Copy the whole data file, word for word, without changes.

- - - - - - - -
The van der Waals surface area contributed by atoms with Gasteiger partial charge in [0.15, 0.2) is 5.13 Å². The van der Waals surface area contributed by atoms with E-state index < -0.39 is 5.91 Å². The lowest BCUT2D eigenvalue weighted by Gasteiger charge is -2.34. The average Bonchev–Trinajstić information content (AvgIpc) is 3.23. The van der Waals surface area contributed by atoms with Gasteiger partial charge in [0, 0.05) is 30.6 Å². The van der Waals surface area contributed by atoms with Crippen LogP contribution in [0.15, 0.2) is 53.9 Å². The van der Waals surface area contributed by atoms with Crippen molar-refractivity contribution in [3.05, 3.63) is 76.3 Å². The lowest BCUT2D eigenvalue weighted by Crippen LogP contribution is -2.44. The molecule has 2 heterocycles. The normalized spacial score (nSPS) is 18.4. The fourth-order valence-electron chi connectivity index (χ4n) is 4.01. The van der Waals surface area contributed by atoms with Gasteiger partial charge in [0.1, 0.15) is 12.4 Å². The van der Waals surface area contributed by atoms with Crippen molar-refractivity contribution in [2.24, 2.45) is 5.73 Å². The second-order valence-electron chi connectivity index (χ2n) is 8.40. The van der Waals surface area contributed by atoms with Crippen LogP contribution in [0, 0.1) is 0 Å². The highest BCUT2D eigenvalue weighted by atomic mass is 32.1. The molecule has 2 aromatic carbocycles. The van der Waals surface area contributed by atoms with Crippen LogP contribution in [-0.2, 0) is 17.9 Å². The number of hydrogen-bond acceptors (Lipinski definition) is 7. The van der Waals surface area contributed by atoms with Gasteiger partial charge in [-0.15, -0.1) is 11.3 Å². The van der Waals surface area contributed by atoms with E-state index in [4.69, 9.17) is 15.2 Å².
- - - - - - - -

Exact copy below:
The van der Waals surface area contributed by atoms with Gasteiger partial charge in [0.15, 0.2) is 5.13 Å². The van der Waals surface area contributed by atoms with E-state index < -0.39 is 5.91 Å². The lowest BCUT2D eigenvalue weighted by Gasteiger charge is -2.34. The average Bonchev–Trinajstić information content (AvgIpc) is 3.23. The van der Waals surface area contributed by atoms with Gasteiger partial charge in [0, 0.05) is 30.6 Å². The van der Waals surface area contributed by atoms with Crippen LogP contribution in [0.15, 0.2) is 53.9 Å². The van der Waals surface area contributed by atoms with Crippen molar-refractivity contribution in [3.05, 3.63) is 76.3 Å². The lowest BCUT2D eigenvalue weighted by Crippen LogP contribution is -2.44. The molecule has 2 heterocycles. The normalized spacial score (nSPS) is 18.4. The fourth-order valence-electron chi connectivity index (χ4n) is 4.01. The van der Waals surface area contributed by atoms with Gasteiger partial charge in [0.1, 0.15) is 12.4 Å². The van der Waals surface area contributed by atoms with Crippen molar-refractivity contribution in [2.24, 2.45) is 5.73 Å². The second-order valence-electron chi connectivity index (χ2n) is 8.40. The van der Waals surface area contributed by atoms with Crippen LogP contribution in [0, 0.1) is 0 Å². The highest BCUT2D eigenvalue weighted by atomic mass is 32.1. The molecule has 2 aromatic carbocycles. The van der Waals surface area contributed by atoms with Crippen LogP contribution in [-0.2, 0) is 17.9 Å². The number of hydrogen-bond acceptors (Lipinski definition) is 7. The van der Waals surface area contributed by atoms with Gasteiger partial charge in [-0.15, -0.1) is 11.3 Å². The van der Waals surface area contributed by atoms with E-state index in [4.69, 9.17) is 15.2 Å².